Entering the house by the main door, a stone staircase rises immediately in front. To the left is a door leading to a small cellar under the stair that may have been a fuel store, although this room does have a small window in the north wall. Continuing to the left a door accesses to the south wing. The first room may have been intended as an estate office, also able to be entered by a door in the south wall of the courtyard rather than the main door. This room has a very small room of it in the north wall. Next to this is the scullery with its sink and built in cupboard, paved with flagstones as in the corridor. The largest room is the kitchen, again with flagstones. The dumb waiter was installed in the late 1930’s. The door in the south wall leads to a substantial porch. This porch may be a 19th century addition, particularly as it spoils the symmetry of the house. It is possible that the kitchen was transferred from the laundry room when this was built on.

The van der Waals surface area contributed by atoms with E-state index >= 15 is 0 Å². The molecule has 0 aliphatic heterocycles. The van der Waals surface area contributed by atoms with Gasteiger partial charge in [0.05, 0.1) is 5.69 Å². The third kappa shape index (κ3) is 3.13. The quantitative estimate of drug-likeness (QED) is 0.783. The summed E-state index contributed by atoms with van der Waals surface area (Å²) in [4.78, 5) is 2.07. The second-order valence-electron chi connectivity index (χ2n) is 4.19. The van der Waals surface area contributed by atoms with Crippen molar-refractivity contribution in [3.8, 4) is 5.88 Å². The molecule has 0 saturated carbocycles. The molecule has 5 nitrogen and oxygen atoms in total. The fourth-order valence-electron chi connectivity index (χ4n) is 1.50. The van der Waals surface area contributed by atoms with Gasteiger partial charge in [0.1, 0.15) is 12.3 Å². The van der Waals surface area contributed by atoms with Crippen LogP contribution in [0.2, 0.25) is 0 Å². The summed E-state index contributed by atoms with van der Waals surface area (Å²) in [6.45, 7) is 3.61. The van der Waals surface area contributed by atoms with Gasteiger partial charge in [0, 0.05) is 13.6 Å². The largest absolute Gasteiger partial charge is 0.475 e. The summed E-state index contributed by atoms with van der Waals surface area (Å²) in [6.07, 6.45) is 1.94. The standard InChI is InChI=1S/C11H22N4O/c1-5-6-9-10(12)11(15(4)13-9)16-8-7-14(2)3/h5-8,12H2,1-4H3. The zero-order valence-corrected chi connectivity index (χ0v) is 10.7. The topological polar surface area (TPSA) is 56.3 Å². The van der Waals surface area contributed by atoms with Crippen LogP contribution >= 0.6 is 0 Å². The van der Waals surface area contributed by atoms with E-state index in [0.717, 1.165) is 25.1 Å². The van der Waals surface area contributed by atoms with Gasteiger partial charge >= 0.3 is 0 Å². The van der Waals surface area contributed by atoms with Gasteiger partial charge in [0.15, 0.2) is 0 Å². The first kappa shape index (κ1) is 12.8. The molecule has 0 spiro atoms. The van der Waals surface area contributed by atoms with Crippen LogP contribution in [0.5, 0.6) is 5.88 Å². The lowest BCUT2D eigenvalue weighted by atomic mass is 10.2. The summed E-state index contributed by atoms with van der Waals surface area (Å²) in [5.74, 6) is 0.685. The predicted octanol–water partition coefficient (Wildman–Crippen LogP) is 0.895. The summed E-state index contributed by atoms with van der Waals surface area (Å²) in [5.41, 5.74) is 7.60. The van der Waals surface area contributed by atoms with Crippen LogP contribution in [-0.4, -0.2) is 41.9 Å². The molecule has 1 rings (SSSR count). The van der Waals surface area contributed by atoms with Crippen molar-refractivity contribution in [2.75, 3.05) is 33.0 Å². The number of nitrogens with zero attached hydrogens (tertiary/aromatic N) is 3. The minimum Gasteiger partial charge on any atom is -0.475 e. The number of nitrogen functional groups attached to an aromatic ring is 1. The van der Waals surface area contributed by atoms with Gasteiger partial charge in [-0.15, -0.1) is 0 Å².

From the entrance hall to the right, a corridor runs along the east front. The first room is small with cupboards and was for housekeeping purposes but may have doubled as a boot room. The next room is a bedroom with a typical 19th century cast iron fireplace. Beside this is a bathroom, probably created by taking away part of the adjacent bedroom. Another bedroom follows, again with a cast iron fireplace. This room is unusual by the fact that it has a step up from the corridor. This may have something to do with the underlying structure of the original building, much of which would appear to be incorporated in this part of the present building. The first door in the north wing is to the cellar. Down a steep flight of steps can be found the remnants of a wine rack. Beside the door is the back stairs, of much worn stone, giving access to the other floors. At the end of the corridor is the laundry taking up most of the north wing. This large room is below the level of the main floor. It has a large fireplace with a 19th century heating stove, no longer used. In the north wall is an external door giving access to the washing green. Beside this door is a small door opening into a deep wall cupboard. It would appear to be built into the thickness of the wall and suggests a considerable measure of wall between the laundry and the cellar. The laundry was probably the original kitchen.